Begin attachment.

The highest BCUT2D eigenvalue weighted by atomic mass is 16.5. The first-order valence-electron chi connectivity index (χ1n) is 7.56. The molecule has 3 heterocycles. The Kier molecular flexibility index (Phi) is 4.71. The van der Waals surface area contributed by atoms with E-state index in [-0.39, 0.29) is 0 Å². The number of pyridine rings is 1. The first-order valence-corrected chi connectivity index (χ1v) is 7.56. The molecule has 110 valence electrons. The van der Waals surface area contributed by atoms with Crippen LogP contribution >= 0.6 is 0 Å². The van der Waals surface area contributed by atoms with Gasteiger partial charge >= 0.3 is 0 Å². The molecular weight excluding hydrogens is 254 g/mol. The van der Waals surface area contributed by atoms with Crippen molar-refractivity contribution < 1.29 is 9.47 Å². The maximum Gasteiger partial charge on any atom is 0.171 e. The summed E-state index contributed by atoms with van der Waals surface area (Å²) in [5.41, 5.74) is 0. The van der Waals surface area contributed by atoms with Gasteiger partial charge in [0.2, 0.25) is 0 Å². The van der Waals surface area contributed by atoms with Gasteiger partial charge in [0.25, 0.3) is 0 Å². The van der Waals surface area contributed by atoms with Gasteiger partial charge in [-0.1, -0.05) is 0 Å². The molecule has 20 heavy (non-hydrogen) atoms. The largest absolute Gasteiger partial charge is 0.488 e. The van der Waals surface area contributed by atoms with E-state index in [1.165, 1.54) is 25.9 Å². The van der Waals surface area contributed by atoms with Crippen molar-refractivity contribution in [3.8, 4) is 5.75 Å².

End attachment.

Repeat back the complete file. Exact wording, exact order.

The highest BCUT2D eigenvalue weighted by atomic mass is 16.5. The first-order valence-electron chi connectivity index (χ1n) is 7.56. The molecule has 3 heterocycles. The Kier molecular flexibility index (Phi) is 4.71. The van der Waals surface area contributed by atoms with E-state index in [-0.39, 0.29) is 0 Å². The number of pyridine rings is 1. The first-order valence-corrected chi connectivity index (χ1v) is 7.56. The molecule has 110 valence electrons. The van der Waals surface area contributed by atoms with Crippen LogP contribution >= 0.6 is 0 Å². The van der Waals surface area contributed by atoms with Gasteiger partial charge >= 0.3 is 0 Å². The molecular weight excluding hydrogens is 254 g/mol. The van der Waals surface area contributed by atoms with Crippen molar-refractivity contribution < 1.29 is 9.47 Å². The maximum Gasteiger partial charge on any atom is 0.171 e. The summed E-state index contributed by atoms with van der Waals surface area (Å²) in [5.41, 5.74) is 0. The van der Waals surface area contributed by atoms with Gasteiger partial charge in [0.2, 0.25) is 0 Å². The van der Waals surface area contributed by atoms with Gasteiger partial charge in [0.25, 0.3) is 0 Å². The van der Waals surface area contributed by atoms with Gasteiger partial charge in [-0.1, -0.05) is 0 Å². The molecule has 20 heavy (non-hydrogen) atoms. The largest absolute Gasteiger partial charge is 0.488 e. The van der Waals surface area contributed by atoms with E-state index in [1.165, 1.54) is 25.9 Å². The van der Waals surface area contributed by atoms with Crippen molar-refractivity contribution in [3.8, 4) is 5.75 Å².